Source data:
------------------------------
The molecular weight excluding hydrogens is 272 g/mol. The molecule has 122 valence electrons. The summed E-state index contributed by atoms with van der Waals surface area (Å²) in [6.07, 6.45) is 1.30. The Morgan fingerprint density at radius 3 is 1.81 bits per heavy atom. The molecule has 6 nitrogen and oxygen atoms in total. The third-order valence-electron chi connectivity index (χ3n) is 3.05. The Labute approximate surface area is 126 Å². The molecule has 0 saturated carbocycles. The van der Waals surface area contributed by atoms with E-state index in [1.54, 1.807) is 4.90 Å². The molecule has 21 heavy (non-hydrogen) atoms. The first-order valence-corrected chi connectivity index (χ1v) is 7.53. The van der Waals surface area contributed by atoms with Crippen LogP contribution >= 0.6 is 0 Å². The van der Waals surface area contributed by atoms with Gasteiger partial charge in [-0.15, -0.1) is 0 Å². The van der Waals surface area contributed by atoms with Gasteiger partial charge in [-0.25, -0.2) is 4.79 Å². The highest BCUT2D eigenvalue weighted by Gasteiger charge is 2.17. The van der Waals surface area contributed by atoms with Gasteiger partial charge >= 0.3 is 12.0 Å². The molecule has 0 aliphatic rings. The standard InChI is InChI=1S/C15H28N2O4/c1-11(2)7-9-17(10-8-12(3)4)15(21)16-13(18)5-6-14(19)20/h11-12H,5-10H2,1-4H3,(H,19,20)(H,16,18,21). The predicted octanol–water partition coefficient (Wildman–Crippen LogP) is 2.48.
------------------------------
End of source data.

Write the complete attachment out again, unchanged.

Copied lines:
The molecular weight excluding hydrogens is 272 g/mol. The molecule has 122 valence electrons. The summed E-state index contributed by atoms with van der Waals surface area (Å²) in [6.07, 6.45) is 1.30. The Morgan fingerprint density at radius 3 is 1.81 bits per heavy atom. The molecule has 6 nitrogen and oxygen atoms in total. The third-order valence-electron chi connectivity index (χ3n) is 3.05. The Labute approximate surface area is 126 Å². The molecule has 0 saturated carbocycles. The van der Waals surface area contributed by atoms with E-state index in [1.54, 1.807) is 4.90 Å². The molecule has 21 heavy (non-hydrogen) atoms. The first-order valence-corrected chi connectivity index (χ1v) is 7.53. The van der Waals surface area contributed by atoms with Crippen LogP contribution >= 0.6 is 0 Å². The van der Waals surface area contributed by atoms with Gasteiger partial charge in [-0.15, -0.1) is 0 Å². The van der Waals surface area contributed by atoms with Gasteiger partial charge in [-0.25, -0.2) is 4.79 Å². The highest BCUT2D eigenvalue weighted by Gasteiger charge is 2.17. The van der Waals surface area contributed by atoms with Gasteiger partial charge >= 0.3 is 12.0 Å². The molecule has 0 aliphatic rings. The standard InChI is InChI=1S/C15H28N2O4/c1-11(2)7-9-17(10-8-12(3)4)15(21)16-13(18)5-6-14(19)20/h11-12H,5-10H2,1-4H3,(H,19,20)(H,16,18,21). The predicted octanol–water partition coefficient (Wildman–Crippen LogP) is 2.48.